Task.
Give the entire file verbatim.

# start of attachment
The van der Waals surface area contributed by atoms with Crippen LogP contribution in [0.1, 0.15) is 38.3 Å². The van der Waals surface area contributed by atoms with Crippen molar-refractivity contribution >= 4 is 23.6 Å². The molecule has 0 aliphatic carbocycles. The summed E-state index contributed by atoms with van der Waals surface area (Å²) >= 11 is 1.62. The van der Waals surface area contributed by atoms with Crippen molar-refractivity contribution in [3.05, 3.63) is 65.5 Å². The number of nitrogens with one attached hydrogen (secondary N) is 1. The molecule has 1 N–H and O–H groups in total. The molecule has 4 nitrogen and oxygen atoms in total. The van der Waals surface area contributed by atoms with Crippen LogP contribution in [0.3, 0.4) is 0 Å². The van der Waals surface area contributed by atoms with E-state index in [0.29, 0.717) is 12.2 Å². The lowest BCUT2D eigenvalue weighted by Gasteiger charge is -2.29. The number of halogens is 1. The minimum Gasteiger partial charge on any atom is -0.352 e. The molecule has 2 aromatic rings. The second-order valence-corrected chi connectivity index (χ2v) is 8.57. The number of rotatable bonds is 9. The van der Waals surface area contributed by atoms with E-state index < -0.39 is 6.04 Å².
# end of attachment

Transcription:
The van der Waals surface area contributed by atoms with Crippen LogP contribution in [0.1, 0.15) is 38.3 Å². The van der Waals surface area contributed by atoms with Crippen molar-refractivity contribution >= 4 is 23.6 Å². The molecule has 0 aliphatic carbocycles. The summed E-state index contributed by atoms with van der Waals surface area (Å²) >= 11 is 1.62. The van der Waals surface area contributed by atoms with Crippen molar-refractivity contribution in [3.05, 3.63) is 65.5 Å². The number of nitrogens with one attached hydrogen (secondary N) is 1. The molecule has 1 N–H and O–H groups in total. The molecule has 4 nitrogen and oxygen atoms in total. The van der Waals surface area contributed by atoms with Crippen LogP contribution in [0.3, 0.4) is 0 Å². The van der Waals surface area contributed by atoms with E-state index in [0.29, 0.717) is 12.2 Å². The lowest BCUT2D eigenvalue weighted by Gasteiger charge is -2.29. The number of halogens is 1. The minimum Gasteiger partial charge on any atom is -0.352 e. The molecule has 2 aromatic rings. The second-order valence-corrected chi connectivity index (χ2v) is 8.57. The number of rotatable bonds is 9. The van der Waals surface area contributed by atoms with E-state index < -0.39 is 6.04 Å².